How to build a Super Efficient ,Multi Use Homemade Ammo Can Rocket Stove. Inexpensive,Portable and Leaves no smoke….

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In this instructional guide, we present a comprehensive and detailed process for constructing a highly efficient, clean-burning, multi-purpose rocket stove utilizing an old NATO ammo can.



This small, portable, and smokeless stove is designed with a secondary burn system, which is the key feature that enables it to produce no smoke.



Additionally, this versatile stove can be used not only for heating purposes but also as a cooking stove, making it an excellent addition to any outdoor or survival gear.



To start constructing this efficient rocket stove, the primary requirement is an old NATO ammo can. The initial step involves removing the rubber seal that is present around the top of the can and replacing it with a stove rope.


The stove rope’s function is crucial as it compresses when the stove is closed, creating a smoke-tight seal that prevents any smoke from escaping.




The rocket stove’s flue is located on the top and is constructed using a 2-inch stainless steel pipe that has two distinct sections, with the upper section sliding onto the lower section.



To build the flue, we begin by taking the top of the ammo can and placing the pipe on top, drawing around it to create the circumference required for the flue.



Next, we use a grinder to cut across the shape we have drawn. This process allows us to create the necessary space for the flue, which plays a crucial role in facilitating the smooth flow of air and smoke through the stove.

Achieving a smoke-tight seal around the flue area is essential to ensure the rocket stove operates efficiently and safely.



To achieve this, we wrap some stove rope around the flue area that we have cut, and then we insert the pipe, using a jubilee clip around the bottom of the stove.



The stove rope is then compressed against the pipe and the inside of the ammo can to create a tight seal. This ensures that no smoke can escape from the stove, and all the smoke and fumes are safely channeled out through the flue.

As the rocket stove heats up and reaches its working temperature, it begins to function by drawing in cold air from below and expelling it out at the top.



This is an essential aspect of the stove’s design, as it creates an upward flow of air that effectively draws all the smoke from the stove upward and out through the flue.



The rocket stove door closing mechanism is a crucial component of the stove’s overall design, and we employ two turnbuckles to ensure its proper operation.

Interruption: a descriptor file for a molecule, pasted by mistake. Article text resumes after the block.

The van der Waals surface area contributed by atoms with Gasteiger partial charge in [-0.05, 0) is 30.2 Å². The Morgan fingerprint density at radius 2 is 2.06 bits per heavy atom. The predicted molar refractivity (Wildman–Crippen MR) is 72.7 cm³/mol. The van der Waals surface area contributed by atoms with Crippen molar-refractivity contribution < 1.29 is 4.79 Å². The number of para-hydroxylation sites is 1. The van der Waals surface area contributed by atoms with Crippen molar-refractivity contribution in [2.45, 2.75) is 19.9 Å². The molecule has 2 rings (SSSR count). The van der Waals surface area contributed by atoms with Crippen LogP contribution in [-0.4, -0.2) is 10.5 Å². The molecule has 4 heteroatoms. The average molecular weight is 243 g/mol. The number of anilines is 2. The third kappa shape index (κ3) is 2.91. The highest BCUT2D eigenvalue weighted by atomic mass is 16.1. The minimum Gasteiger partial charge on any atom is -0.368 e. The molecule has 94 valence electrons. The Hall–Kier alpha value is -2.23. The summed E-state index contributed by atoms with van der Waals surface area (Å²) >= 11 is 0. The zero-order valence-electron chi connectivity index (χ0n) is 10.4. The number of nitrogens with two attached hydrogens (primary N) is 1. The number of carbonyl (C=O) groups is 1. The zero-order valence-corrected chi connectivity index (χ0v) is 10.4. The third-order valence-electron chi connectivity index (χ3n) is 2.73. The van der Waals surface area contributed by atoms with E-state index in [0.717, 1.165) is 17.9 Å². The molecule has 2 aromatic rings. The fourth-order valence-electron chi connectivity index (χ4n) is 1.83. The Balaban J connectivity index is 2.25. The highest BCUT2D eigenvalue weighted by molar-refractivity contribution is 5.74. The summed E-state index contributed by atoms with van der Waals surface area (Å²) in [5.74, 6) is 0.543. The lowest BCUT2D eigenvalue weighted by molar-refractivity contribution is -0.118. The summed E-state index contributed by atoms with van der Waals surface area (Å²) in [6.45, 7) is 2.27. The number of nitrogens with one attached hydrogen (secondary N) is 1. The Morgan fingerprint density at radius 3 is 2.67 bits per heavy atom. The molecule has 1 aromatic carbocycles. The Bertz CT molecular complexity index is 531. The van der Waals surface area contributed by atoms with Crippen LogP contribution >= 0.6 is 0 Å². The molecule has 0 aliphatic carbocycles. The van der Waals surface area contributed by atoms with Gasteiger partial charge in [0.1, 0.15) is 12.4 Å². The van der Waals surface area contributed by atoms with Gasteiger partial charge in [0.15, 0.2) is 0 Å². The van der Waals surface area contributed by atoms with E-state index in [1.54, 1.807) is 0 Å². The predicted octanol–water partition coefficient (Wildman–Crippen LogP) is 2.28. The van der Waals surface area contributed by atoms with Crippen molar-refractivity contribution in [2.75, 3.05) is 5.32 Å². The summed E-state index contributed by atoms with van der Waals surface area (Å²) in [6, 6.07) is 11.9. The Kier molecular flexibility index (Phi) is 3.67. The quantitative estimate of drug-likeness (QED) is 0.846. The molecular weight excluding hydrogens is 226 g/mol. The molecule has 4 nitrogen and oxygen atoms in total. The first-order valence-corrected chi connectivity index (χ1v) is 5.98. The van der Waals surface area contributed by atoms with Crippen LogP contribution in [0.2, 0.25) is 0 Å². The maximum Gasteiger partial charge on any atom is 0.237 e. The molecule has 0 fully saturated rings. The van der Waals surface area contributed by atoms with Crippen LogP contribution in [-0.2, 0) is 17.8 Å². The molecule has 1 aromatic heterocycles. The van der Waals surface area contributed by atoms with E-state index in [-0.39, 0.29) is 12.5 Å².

The door features two closing mechanisms, with the first being a quarter-turn latch. This mechanism enables the user to rotate the latch to open the door, close it, and then rotate it again to lock the door securely in place.



The second closing mechanism uses a long piece of metal that can be turned a quarter turn to lock the door tightly and fit the turnbuckles securely.



The stove baffle plate is constructed using 0.8mm thick thin steel, and its role is to assist in generating more heat by directing the flow of gases from the fire through a narrow opening.



To make the baffle, we measure it against the stove and bend the steel into the appropriate shape. By keeping the air from escaping the burn chamber, the baffle plate promotes more efficient combustion and ensures that all the fuel inside the stove is burnt completely and cleanly.



The rocket stove includes a secondary pipe that is made of galvanized steel and enters the stove from the back, passing across the stove through a small hole.


The pipe is drilled with small holes and plays a critical role in facilitating the stove’s efficient operation.



As the stove is in operation, the pipe draws in cold air from outside, which is pre-heated on its way down across the burn chamber.


The pre-heated air then rises and is expelled naturally through the small holes in the pipe. This process helps to sustain the stove’s combustion, providing a continuous supply of oxygen and allowing the fuel to burn cleanly and completely.

The placement of the secondary pipe just under the baffle plate is a key aspect of the rocket stove’s design, enabling it to function with optimal efficiency.



As the pre-heated air rises and is expelled through the small holes in the pipe, it reignites any smoke that may be present, ensuring that it is burnt completely on its way across the upper section of the stove



The insulation of the rocket stove plays a critical role in achieving optimal efficiency. To accomplish this, we use fiberglass and stainless steel to insulate three sides of the stove.



The insulation is strategically placed to promote a more efficient secondary burn, which enables the stove to operate with maximum effectiveness.



It is important to note that only enough insulation is required to reach the necessary temperature for a secondary burn.



If we over-insulate the stove, the heat would dissipate through the flue, resulting in less efficient operation.


Therefore, we carefully place the insulation to balance the stove’s need for heat retention with the need to direct that heat towards the cooking surface.

The bottom of the stove is insulated using half-inch Rockwool and on top, we have some chicken wire that stops the burning fuel from sitting on the bottom of the stove and being starved of oxygen.


It allows the oxygen to get underneath and burn all the way around the wood efficiently.


The primary air is drawn in through an air intake at the side of the stove. To attach it to the stove, bend the pipe around the side and place a jubilee clip and stove rope around to insulate it.


So when the stove is in operation, you can add sticks, twigs, pellets or anything you want without opening the door.

Image Credits : Christopher Barr – Random Chris